It is not the purpose of these criteria to delve further into clinical diagnosis or exhaustive nosological research, which should be conducted by a specialist. Nevertheless, the Clinical Working Group made several recommendations:

  1. Cases of CKDnT should be referred to the designated specialist, preferably a nephrologist, to complete the diagnosis (including kidney histopathology, if appropriate) and establish treatment guidelines.

  2. It is suggested that CKD be classified by degree of decline in glomerular filtration rate and level of proteinuria or albuminuria (if present), according to the accepted international clinical practice guidelines (88 KDIGO. KDIGO 2012 clinical practice guideline for the evaluation and management of chronic kidney disease. Kidney International Supplements (2013) 3, Issue 1. Available from: http://www.kdigo.org/clinical_practice_guidelines/pdf/CKD/KDIGO_2012_CKD_GL.pdf/. Accessed 18 July 2016.
    http://www.kdigo.org/clinical_practice_g...
    ).

  3. It is recommended that clinical management and treatment of CKDnT cases be adapted to the best available evidence. Currently, the best strategy is to apply the recommendations in the SLANH CKD treatment guidelines for stages 1 to 5 and/or the KDIGO guidelines (88 KDIGO. KDIGO 2012 clinical practice guideline for the evaluation and management of chronic kidney disease. Kidney International Supplements (2013) 3, Issue 1. Available from: http://www.kdigo.org/clinical_practice_guidelines/pdf/CKD/KDIGO_2012_CKD_GL.pdf/. Accessed 18 July 2016.
    http://www.kdigo.org/clinical_practice_g...
    , 4646 Obrador-Vera GT, Correa-Rotter R, Aguilar MA, Bellorin-Font E, Burgos Calderón R, Carlini R, et al. Guías latinoamericanas de práctica clínica sobre la prevención, diagnóstico y tratamiento de los estadios 1-5 de la enfermedad renal crónica. Available from: http://www.fundrenal.org.mx/guia. Accessed 19 October 2014.
    http://www.fundrenal.org.mx/guia...
    ).

  4. Each case should be actively followed by a multidisciplinary team trained in the management of these patients, to evaluate the disease’s progression and the benefit of therapeutic measures.

  5. Surveillance of this entity should be encouraged in other countries in the Americas where it might be present.

DISCUSSION

Knowledge of the frequency of CKDnT and its geographical distribution, stage distribution, rate of progression, and associated risk factors is necessary for allocating resources, establishing public health policies at the community level, and developing kidney disease prevention programs.

In the absence of an etiological definition of CKDnT, operational criteria are needed to classify a CKD patient as a confirmed clinical case of CKDnT. These criteria should be easy to apply in large population groups and in conditions where health resources and access to the health care system are limited. These criteria should also be easily accepted by the community, ethically sound, and economically sustainable.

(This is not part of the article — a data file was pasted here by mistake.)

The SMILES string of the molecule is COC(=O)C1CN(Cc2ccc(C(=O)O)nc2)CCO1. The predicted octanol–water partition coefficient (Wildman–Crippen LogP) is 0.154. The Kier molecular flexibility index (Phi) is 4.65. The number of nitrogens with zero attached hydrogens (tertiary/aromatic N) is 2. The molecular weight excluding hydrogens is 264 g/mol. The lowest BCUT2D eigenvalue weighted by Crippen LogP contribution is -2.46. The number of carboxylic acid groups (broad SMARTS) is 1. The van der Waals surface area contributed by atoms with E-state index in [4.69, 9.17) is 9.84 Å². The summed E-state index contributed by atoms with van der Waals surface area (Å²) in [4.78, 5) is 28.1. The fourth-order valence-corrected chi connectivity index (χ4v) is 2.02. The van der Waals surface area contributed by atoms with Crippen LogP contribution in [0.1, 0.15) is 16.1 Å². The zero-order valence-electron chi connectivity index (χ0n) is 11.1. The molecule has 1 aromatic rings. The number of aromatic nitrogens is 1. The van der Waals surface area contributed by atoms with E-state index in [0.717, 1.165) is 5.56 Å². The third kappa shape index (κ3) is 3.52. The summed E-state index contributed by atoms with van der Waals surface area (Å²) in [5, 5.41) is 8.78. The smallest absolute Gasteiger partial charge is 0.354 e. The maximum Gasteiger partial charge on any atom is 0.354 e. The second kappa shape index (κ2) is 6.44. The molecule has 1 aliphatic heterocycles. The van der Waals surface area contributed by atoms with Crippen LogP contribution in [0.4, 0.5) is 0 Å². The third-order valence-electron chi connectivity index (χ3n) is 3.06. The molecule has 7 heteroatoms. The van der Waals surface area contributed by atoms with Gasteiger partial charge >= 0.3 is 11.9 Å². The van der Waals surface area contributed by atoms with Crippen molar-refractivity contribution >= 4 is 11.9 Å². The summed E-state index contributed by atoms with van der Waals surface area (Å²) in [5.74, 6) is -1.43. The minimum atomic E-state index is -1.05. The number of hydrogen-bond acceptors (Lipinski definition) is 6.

During the Clinical Working Group discussion process, several controversial points arose. One was the name of the entity that is being defined. In the literature, various names are used that refer to the geographical area of the highest described frequency of CKDnT, affected occupations, or possible risks factors. At present, CKDnT nosology has not been well characterized, several population groups are involved, and the disease may not be confined to just Central America. Therefore, the Clinical Working Group decided to adopt, provisionally, the generic name of “chronic kidney disease of nontraditional causes” (CKDnT).

The second controversial point involved was establishing the mandatory criteria and exclusion criteria necessary for defining a case of CKD as CKDnT. The Clinical Working Group took into account universally agreed-upon definitions of CKD and significant clinical manifestations of this entity. Some cases of acute kidney injury (AKI) episodes may occur in the context of exposure to some of the risk factors associated with CKDnT, such as heat stress, dehydration, nonsteroidal anti-inflammatory drug consumption, acute toxicity, or urinary tract infection. The Clinical Working Group proposed following the KDIGO guidelines criteria of at least a three-month interval between two determinations of eGFR. The objective is to correctly classify a patient as a confirmed clinical case of CKDnT only if a reduction of kidney function persists over this time period. The three-month interval should not be required in the case of previous confirmed history of CKD and/or the presence of markers of chronicity (small or scarred kidneys demonstrated by image technology).